Microsoft: pick an app name, then start coding

15 Feb 2012
Windows 8

Microsoft looks to streamline app approval process for Metro Store

Developers creating apps for Microsoft's new Metro UI will be able to reserve a name for their creation before submitting it.

Microsoft revealed details of how to submit an app to the Metro Store, saying it wants to work with developers earlier in the process, rather than start talking when the app is written.

In order to keep app shopping easier for consumers, Microsoft has said each app must have a unique name - unlike apps for Windows Phone - and is encouraging developers to reserve it before they start coding, according to Jonathan Garrigues, a program manager, in a post on the Windows 8 blog.

Microsoft figures that by letting developers reserve their app name ahead of time, it will force them to actually read the rules and requirements for the Store, and encourage them to consider different features.

"One advantage of allowing developers to reserve app names in advance is that it brings them into the developer portal site earlier in the process, and exposes them to some of the other options and requirements that they'll need to keep in mind as they code," said Garrigues.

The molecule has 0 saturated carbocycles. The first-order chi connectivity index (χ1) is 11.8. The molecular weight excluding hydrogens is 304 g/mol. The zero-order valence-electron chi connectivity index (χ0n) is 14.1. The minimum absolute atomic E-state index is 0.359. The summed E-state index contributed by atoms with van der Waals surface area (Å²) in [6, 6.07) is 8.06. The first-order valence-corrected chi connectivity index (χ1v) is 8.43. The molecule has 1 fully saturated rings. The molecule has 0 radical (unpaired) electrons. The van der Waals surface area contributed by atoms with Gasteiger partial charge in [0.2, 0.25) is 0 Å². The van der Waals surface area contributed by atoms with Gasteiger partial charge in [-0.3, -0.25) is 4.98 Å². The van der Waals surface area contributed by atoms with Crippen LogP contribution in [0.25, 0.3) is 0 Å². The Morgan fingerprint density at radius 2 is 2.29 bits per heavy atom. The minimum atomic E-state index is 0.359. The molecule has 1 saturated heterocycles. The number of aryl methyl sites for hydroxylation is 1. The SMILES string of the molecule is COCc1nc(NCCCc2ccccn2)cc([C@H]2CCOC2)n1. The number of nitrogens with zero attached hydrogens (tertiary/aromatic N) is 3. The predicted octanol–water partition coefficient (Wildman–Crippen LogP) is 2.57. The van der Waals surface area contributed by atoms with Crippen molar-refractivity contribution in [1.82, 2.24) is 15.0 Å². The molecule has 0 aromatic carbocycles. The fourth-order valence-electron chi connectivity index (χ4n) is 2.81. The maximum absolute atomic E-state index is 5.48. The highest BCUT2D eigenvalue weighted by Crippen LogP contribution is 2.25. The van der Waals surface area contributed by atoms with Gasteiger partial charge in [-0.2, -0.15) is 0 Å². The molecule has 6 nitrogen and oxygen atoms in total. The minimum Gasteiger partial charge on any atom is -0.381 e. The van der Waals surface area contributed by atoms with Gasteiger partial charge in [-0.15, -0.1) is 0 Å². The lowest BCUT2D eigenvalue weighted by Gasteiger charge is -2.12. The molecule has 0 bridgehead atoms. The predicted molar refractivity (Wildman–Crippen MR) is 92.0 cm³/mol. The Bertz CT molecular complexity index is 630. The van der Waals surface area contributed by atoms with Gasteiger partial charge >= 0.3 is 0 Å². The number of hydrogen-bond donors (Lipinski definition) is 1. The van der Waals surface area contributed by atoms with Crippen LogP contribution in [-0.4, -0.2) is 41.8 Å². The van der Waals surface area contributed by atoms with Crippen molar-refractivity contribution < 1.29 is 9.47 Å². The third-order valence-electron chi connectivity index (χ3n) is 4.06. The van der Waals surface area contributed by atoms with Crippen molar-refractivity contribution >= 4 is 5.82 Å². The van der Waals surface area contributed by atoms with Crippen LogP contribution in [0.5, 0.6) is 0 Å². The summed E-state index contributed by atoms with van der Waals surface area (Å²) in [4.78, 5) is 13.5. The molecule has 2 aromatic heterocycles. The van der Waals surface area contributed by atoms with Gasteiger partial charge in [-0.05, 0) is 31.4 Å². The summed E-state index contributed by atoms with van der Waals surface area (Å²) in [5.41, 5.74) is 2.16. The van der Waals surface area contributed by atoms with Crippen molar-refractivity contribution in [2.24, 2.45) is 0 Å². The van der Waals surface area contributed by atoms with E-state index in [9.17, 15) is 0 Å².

To reserve a name developers must head to the "submit an app" page, which also asks about features such as push notifications and localisation. The post said the steps were ordered "very deliberately, grouping the concepts that might inspire you to change your code conceptually earlier in the process".

Smoother process?

Developers will be able to run a Windows App Certificiation Kit for themselves before submitting, so they'll have a better idea if their app will be approved.

Microsoft also unveiled a tracking system, so developers will be able to clearly see what stage of certification their app is at, and how much longer it will take.

The company suggested in the blog post that it shouldn't take much longer than six days to approve an app - with the bulk of testing in the "content compliance" phase, rather than with technical issues.

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